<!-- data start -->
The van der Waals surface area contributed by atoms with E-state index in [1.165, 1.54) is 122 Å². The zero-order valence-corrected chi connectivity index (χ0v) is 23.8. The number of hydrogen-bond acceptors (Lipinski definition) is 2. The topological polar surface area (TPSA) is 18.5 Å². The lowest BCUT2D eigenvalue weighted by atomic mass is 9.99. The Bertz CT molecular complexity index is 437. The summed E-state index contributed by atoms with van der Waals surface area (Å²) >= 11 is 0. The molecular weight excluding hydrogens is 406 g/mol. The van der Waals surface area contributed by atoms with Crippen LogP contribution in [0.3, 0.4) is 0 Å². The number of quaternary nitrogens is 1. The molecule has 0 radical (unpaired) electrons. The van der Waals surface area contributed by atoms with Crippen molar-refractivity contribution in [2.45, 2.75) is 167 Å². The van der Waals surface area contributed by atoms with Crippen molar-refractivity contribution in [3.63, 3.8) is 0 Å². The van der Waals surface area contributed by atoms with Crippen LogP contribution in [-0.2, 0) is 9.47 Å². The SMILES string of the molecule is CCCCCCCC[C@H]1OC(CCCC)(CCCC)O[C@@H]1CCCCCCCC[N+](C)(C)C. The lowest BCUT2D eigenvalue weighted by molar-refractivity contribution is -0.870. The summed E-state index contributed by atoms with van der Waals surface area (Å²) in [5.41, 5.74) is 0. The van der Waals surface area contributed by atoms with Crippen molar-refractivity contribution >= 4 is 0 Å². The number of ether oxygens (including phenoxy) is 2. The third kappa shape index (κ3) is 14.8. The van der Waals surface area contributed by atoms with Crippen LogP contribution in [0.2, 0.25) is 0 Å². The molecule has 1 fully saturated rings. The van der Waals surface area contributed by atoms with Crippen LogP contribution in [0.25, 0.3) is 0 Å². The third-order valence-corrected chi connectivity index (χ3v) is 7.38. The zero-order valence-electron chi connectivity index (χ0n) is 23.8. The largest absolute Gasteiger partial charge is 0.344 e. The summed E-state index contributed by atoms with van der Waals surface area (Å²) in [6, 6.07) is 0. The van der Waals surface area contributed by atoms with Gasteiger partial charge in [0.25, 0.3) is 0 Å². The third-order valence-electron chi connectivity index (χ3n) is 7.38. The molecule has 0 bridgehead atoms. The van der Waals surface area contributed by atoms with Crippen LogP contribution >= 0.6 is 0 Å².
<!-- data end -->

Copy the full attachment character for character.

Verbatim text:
The van der Waals surface area contributed by atoms with E-state index in [1.165, 1.54) is 122 Å². The zero-order valence-corrected chi connectivity index (χ0v) is 23.8. The number of hydrogen-bond acceptors (Lipinski definition) is 2. The topological polar surface area (TPSA) is 18.5 Å². The lowest BCUT2D eigenvalue weighted by atomic mass is 9.99. The Bertz CT molecular complexity index is 437. The summed E-state index contributed by atoms with van der Waals surface area (Å²) >= 11 is 0. The molecular weight excluding hydrogens is 406 g/mol. The van der Waals surface area contributed by atoms with Crippen LogP contribution in [0.3, 0.4) is 0 Å². The number of quaternary nitrogens is 1. The molecule has 0 radical (unpaired) electrons. The van der Waals surface area contributed by atoms with Crippen molar-refractivity contribution in [2.45, 2.75) is 167 Å². The van der Waals surface area contributed by atoms with Crippen molar-refractivity contribution in [3.63, 3.8) is 0 Å². The van der Waals surface area contributed by atoms with Crippen LogP contribution in [-0.2, 0) is 9.47 Å². The SMILES string of the molecule is CCCCCCCC[C@H]1OC(CCCC)(CCCC)O[C@@H]1CCCCCCCC[N+](C)(C)C. The lowest BCUT2D eigenvalue weighted by molar-refractivity contribution is -0.870. The summed E-state index contributed by atoms with van der Waals surface area (Å²) in [5.41, 5.74) is 0. The van der Waals surface area contributed by atoms with Crippen molar-refractivity contribution >= 4 is 0 Å². The number of ether oxygens (including phenoxy) is 2. The third kappa shape index (κ3) is 14.8. The van der Waals surface area contributed by atoms with Crippen LogP contribution in [0.2, 0.25) is 0 Å². The molecule has 1 fully saturated rings. The van der Waals surface area contributed by atoms with Crippen LogP contribution in [0.25, 0.3) is 0 Å². The third-order valence-corrected chi connectivity index (χ3v) is 7.38. The zero-order valence-electron chi connectivity index (χ0n) is 23.8. The largest absolute Gasteiger partial charge is 0.344 e. The summed E-state index contributed by atoms with van der Waals surface area (Å²) in [6, 6.07) is 0. The van der Waals surface area contributed by atoms with Gasteiger partial charge in [0.25, 0.3) is 0 Å². The third-order valence-electron chi connectivity index (χ3n) is 7.38. The molecule has 0 bridgehead atoms. The van der Waals surface area contributed by atoms with Crippen LogP contribution >= 0.6 is 0 Å².